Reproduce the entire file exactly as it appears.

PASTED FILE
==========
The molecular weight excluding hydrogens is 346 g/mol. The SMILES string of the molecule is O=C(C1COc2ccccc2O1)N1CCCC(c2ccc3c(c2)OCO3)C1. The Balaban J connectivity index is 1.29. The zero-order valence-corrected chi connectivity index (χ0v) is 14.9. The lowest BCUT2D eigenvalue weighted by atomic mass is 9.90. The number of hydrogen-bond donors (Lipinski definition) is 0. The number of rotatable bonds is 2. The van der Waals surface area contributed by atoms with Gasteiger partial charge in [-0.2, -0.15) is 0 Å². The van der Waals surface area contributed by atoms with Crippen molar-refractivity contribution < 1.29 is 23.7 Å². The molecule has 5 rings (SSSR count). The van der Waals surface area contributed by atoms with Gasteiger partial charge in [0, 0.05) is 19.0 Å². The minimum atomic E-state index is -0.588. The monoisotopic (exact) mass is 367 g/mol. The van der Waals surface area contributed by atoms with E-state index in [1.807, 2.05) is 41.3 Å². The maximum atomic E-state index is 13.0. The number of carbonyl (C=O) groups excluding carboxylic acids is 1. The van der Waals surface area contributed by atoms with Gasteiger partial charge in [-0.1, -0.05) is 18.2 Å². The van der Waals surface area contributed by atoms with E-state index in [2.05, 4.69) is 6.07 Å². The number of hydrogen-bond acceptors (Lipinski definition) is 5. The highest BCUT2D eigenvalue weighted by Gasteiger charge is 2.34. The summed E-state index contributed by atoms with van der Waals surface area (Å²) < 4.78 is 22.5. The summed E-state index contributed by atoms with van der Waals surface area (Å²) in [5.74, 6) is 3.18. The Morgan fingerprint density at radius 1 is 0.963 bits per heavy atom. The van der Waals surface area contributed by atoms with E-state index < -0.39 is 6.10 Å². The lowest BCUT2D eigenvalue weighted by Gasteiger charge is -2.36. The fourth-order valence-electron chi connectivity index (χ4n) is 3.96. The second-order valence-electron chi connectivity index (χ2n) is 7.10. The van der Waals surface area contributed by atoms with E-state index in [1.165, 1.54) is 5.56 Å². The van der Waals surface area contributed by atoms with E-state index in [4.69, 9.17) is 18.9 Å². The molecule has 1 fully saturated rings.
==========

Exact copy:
The molecular weight excluding hydrogens is 346 g/mol. The SMILES string of the molecule is O=C(C1COc2ccccc2O1)N1CCCC(c2ccc3c(c2)OCO3)C1. The Balaban J connectivity index is 1.29. The zero-order valence-corrected chi connectivity index (χ0v) is 14.9. The lowest BCUT2D eigenvalue weighted by atomic mass is 9.90. The number of hydrogen-bond donors (Lipinski definition) is 0. The number of rotatable bonds is 2. The van der Waals surface area contributed by atoms with Gasteiger partial charge in [-0.2, -0.15) is 0 Å². The van der Waals surface area contributed by atoms with Crippen molar-refractivity contribution < 1.29 is 23.7 Å². The molecule has 5 rings (SSSR count). The van der Waals surface area contributed by atoms with Gasteiger partial charge in [0, 0.05) is 19.0 Å². The minimum atomic E-state index is -0.588. The monoisotopic (exact) mass is 367 g/mol. The van der Waals surface area contributed by atoms with E-state index in [1.807, 2.05) is 41.3 Å². The maximum atomic E-state index is 13.0. The number of carbonyl (C=O) groups excluding carboxylic acids is 1. The van der Waals surface area contributed by atoms with Gasteiger partial charge in [-0.1, -0.05) is 18.2 Å². The van der Waals surface area contributed by atoms with E-state index in [2.05, 4.69) is 6.07 Å². The number of hydrogen-bond acceptors (Lipinski definition) is 5. The highest BCUT2D eigenvalue weighted by Gasteiger charge is 2.34. The summed E-state index contributed by atoms with van der Waals surface area (Å²) < 4.78 is 22.5. The summed E-state index contributed by atoms with van der Waals surface area (Å²) in [5.74, 6) is 3.18. The Morgan fingerprint density at radius 1 is 0.963 bits per heavy atom. The van der Waals surface area contributed by atoms with E-state index < -0.39 is 6.10 Å². The lowest BCUT2D eigenvalue weighted by Gasteiger charge is -2.36. The fourth-order valence-electron chi connectivity index (χ4n) is 3.96. The second-order valence-electron chi connectivity index (χ2n) is 7.10. The van der Waals surface area contributed by atoms with E-state index in [1.165, 1.54) is 5.56 Å². The van der Waals surface area contributed by atoms with E-state index in [4.69, 9.17) is 18.9 Å². The molecule has 1 fully saturated rings.